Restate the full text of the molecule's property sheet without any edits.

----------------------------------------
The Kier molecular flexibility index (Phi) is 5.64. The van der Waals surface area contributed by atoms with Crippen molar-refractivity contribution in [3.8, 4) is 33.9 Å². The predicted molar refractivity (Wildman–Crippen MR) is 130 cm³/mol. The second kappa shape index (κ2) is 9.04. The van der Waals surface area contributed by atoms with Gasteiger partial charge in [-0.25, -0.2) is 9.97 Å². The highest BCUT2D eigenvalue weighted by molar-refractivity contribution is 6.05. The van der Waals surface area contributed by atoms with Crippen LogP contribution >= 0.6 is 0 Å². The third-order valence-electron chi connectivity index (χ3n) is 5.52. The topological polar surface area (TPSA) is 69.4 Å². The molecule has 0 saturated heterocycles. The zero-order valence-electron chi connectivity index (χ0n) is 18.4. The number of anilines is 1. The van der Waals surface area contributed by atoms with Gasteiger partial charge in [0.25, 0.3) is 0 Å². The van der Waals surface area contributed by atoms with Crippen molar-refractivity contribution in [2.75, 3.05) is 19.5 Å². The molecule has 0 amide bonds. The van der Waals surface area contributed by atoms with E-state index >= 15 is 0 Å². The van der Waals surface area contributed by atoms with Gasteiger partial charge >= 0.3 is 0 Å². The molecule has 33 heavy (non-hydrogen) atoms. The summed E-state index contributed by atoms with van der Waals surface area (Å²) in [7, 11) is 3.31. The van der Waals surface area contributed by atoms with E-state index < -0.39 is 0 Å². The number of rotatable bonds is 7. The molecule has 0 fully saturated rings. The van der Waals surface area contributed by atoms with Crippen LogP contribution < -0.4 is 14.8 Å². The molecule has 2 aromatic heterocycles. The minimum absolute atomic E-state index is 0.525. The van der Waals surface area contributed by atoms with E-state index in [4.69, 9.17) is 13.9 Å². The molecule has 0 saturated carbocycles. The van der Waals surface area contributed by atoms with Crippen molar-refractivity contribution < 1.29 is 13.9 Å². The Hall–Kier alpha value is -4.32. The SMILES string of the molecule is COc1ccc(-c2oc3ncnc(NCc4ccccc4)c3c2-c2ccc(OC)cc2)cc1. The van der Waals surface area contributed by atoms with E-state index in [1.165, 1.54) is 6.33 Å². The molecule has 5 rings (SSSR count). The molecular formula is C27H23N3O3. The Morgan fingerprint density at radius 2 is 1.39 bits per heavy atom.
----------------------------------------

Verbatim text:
The Kier molecular flexibility index (Phi) is 5.64. The van der Waals surface area contributed by atoms with Crippen molar-refractivity contribution in [3.8, 4) is 33.9 Å². The predicted molar refractivity (Wildman–Crippen MR) is 130 cm³/mol. The second kappa shape index (κ2) is 9.04. The van der Waals surface area contributed by atoms with Gasteiger partial charge in [-0.25, -0.2) is 9.97 Å². The highest BCUT2D eigenvalue weighted by molar-refractivity contribution is 6.05. The van der Waals surface area contributed by atoms with Crippen LogP contribution >= 0.6 is 0 Å². The third-order valence-electron chi connectivity index (χ3n) is 5.52. The topological polar surface area (TPSA) is 69.4 Å². The molecule has 0 saturated heterocycles. The zero-order valence-electron chi connectivity index (χ0n) is 18.4. The number of anilines is 1. The van der Waals surface area contributed by atoms with Gasteiger partial charge in [0.25, 0.3) is 0 Å². The van der Waals surface area contributed by atoms with Crippen molar-refractivity contribution in [2.75, 3.05) is 19.5 Å². The molecule has 0 amide bonds. The van der Waals surface area contributed by atoms with E-state index >= 15 is 0 Å². The van der Waals surface area contributed by atoms with Gasteiger partial charge >= 0.3 is 0 Å². The molecule has 33 heavy (non-hydrogen) atoms. The summed E-state index contributed by atoms with van der Waals surface area (Å²) in [7, 11) is 3.31. The van der Waals surface area contributed by atoms with E-state index < -0.39 is 0 Å². The number of rotatable bonds is 7. The molecule has 0 fully saturated rings. The van der Waals surface area contributed by atoms with Crippen LogP contribution < -0.4 is 14.8 Å². The molecule has 2 aromatic heterocycles. The minimum absolute atomic E-state index is 0.525. The van der Waals surface area contributed by atoms with E-state index in [4.69, 9.17) is 13.9 Å². The molecule has 0 saturated carbocycles. The van der Waals surface area contributed by atoms with Crippen molar-refractivity contribution < 1.29 is 13.9 Å². The Hall–Kier alpha value is -4.32. The SMILES string of the molecule is COc1ccc(-c2oc3ncnc(NCc4ccccc4)c3c2-c2ccc(OC)cc2)cc1. The van der Waals surface area contributed by atoms with E-state index in [1.165, 1.54) is 6.33 Å². The molecule has 5 rings (SSSR count). The molecular formula is C27H23N3O3. The Morgan fingerprint density at radius 2 is 1.39 bits per heavy atom.